2. The politicians in the US are cerntarinly acting silly. But that's because big business bribes them to act that way. And what helps big corporations to get away with that that sort of corrupt behaviour is corporate ownership of newspapers - as in the case of Bunswickmedia. And Postmedia. It is not a coincidence that The Moncton Times buys much of its national news from Postmedia.
3. The Tea Party movement, which makes any usuful action by the US impossible, is a direct result of the propganda, fear, and lies generated by privately owned news media.

Yiu will notice that very little of our news is devoted to what is happening to the poor in all this, and to what we should be doing about them. That's because a)corporations and most news media don't give a damn about the poor, and b) they intend to blame the poor for causing the recession.

Sure. In fact, most of the wealth produced in the US and Canada has been has been going into the pockets of the super rich - and it has stayed there so that almost one-third of Americans now live in poverty. Combined with their greed, the super rich have been financially reckless, have plunged us into expensive wars, and have corrupted our politicians. That's why we have a recession.

But you'll never see a hint of that in Postmedia or The Moncton T&T. They'll be taking aim at old age security pesnions, health care, and other frivolous luxuries. Watch Obama's budget cuts. You'll see them in social spending. You won't see cuts in military spending. You won't see any rise in taxes of the super-rich, even though their real tax payments are very low. Watch for the same behaviour in Canada. Alward has already cut spending for schools. But he hasn't raised the cost of energy for those favoured interests who get special rates.

In short, there are only two reasons to buy today's Moncton paper. One is that the T&T has at least attempted to write an honest report about an anti-fracking deomonstration.

The other is Alec Bruce's column on the economic crisis, and how it is also a social crisis.. It is a piece of writing that combines fire, anger, realism - and the common sense we have not had from most of our news media.  I would urge everyone to buy The Moncton Times and Trnascript just for that column.

Tuesday, August 9, 2011

August 9: They noticed the economic crisis!

It didn't make section A. Page A1 was reserved for a picture of girls jumping into the water, a kite fest, an article on how rainy it is (for those who haven't noticed it); and the rest of the section is just as good.

But the big story of the day make the NewsToday section  - as "World markets  rattled".  Rattled, though, is surely an understatement as in - "Hiroshima day marred by atomic bomb".

As well, the story reassures us that it is " unlikely the US well reenter recession amd drag Camada along with it".   Cute. Very cute. The economist who said that is defining recession as a time when the rich are losing money. They aren't so, by those terms we're in good times. The reality in the US is that aome 50 million people are living on good stamps. Over a quarter of all American children are living in poverty. True enough, that's not a recession. That's a depression. And the suffering will grow to be much worse as the US cuts spending for the poor to give lush contracts to the defence industry.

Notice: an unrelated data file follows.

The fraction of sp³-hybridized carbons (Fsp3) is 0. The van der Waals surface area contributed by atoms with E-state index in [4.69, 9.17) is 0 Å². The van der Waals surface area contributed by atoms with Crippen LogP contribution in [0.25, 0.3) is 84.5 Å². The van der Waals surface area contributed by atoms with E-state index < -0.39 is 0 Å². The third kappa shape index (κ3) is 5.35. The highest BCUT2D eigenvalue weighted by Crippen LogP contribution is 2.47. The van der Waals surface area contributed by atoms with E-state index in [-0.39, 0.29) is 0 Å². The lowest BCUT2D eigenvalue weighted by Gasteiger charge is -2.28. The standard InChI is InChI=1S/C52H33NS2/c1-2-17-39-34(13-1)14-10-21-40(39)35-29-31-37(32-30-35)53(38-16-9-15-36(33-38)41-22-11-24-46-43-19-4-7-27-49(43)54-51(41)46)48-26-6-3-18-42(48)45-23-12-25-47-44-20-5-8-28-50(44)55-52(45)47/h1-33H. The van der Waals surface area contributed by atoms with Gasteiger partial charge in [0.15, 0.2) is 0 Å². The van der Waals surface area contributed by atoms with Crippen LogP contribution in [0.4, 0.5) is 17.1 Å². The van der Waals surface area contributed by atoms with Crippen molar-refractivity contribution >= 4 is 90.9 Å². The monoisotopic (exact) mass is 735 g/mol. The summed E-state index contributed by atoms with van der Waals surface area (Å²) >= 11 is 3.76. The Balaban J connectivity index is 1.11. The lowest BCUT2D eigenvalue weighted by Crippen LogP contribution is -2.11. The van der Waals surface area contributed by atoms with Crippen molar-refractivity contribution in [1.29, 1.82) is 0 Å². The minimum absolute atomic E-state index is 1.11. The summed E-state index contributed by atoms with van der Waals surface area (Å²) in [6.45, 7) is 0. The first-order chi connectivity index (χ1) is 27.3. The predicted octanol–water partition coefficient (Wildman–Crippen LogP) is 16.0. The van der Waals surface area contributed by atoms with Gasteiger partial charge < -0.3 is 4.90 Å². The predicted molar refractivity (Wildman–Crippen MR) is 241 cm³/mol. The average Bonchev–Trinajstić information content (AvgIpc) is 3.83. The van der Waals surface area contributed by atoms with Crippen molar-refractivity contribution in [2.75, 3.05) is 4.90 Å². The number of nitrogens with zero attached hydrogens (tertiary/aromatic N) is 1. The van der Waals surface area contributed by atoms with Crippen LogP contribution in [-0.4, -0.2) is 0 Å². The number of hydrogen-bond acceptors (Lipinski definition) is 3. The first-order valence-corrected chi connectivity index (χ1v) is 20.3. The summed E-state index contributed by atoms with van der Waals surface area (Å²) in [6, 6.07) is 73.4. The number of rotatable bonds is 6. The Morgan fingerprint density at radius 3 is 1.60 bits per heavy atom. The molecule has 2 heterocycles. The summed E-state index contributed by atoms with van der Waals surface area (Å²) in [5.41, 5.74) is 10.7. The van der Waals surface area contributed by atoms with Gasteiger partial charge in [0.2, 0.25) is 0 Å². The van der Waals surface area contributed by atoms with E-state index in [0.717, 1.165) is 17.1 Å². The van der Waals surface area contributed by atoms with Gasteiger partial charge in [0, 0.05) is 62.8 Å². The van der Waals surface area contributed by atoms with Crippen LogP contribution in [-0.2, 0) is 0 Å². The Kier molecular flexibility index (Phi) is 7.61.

Watch for the next stage of the Times and Transcript reaction as we feel the recession more keenly. It will demand cuts in provincial services to most New Brunswickers, but insist on welfare for coroporations, welfafe in the form of tax cuts, energy prices, subsidies, "stimulation" projects.

The argument will be that welfare for the rich will revive the economy. The paper may even call on a trusted authority like professor Savoie to asssure us that cutting taxes to the rich will pull us out of the slump.

Of course, corporate welfare in any form will do no such thing. You don't need a degree in economics to figure that out. For almost a century, Haiti has had close to no business taxes at all, no regulations, no social services - and it has produced considerable wealth, particularly in clothing and food exports. But all that wealth has stayed in the pockets of the very rich - Haitians who produce those goods remain the poorest in the western world.

But just you watch the Alward puppet government and the puppet T&T. Our masters  haven't finished with us yet.  Bad times are good for those who can make money out of cheap labour and low corporate taxes.

As well,  the T&T has at last noticed the British riots, now spreading from London to other cities. The story resports that the British gtovernment has blamed the riots on opportunistic criminals. In fact, the British goveronment abandoned that version a day ago - long before the T&T went to press. Now,
Britain admits the riots have more to do with anger at the failure of government to deal realistically with the recession by taxing the rich and helping the poor. That would go a long way to revive the economy.Jesus didn't feed the multititude by keeping all the breat and fishses for himself and the disciples.

That explains why the US is not able to deal with its economic crisis. The super rich, who hold so much of the nationa's wealth that they could balance the budget on their taxes alone, are determined not to pay a cent. They are going to force the poor and what is left of the middle class to pay the price. Expect the same (actually, more of the same) from Alward - or from the Liberals should anybody be dumb enough to elect them again.)

There are two, solid columns by Alec Bruce and Gwynne Dyer. The top of the op ed page has its usual opinion column written by a staff writer. It could be titled, "Wow! What about that U2 show, eh?"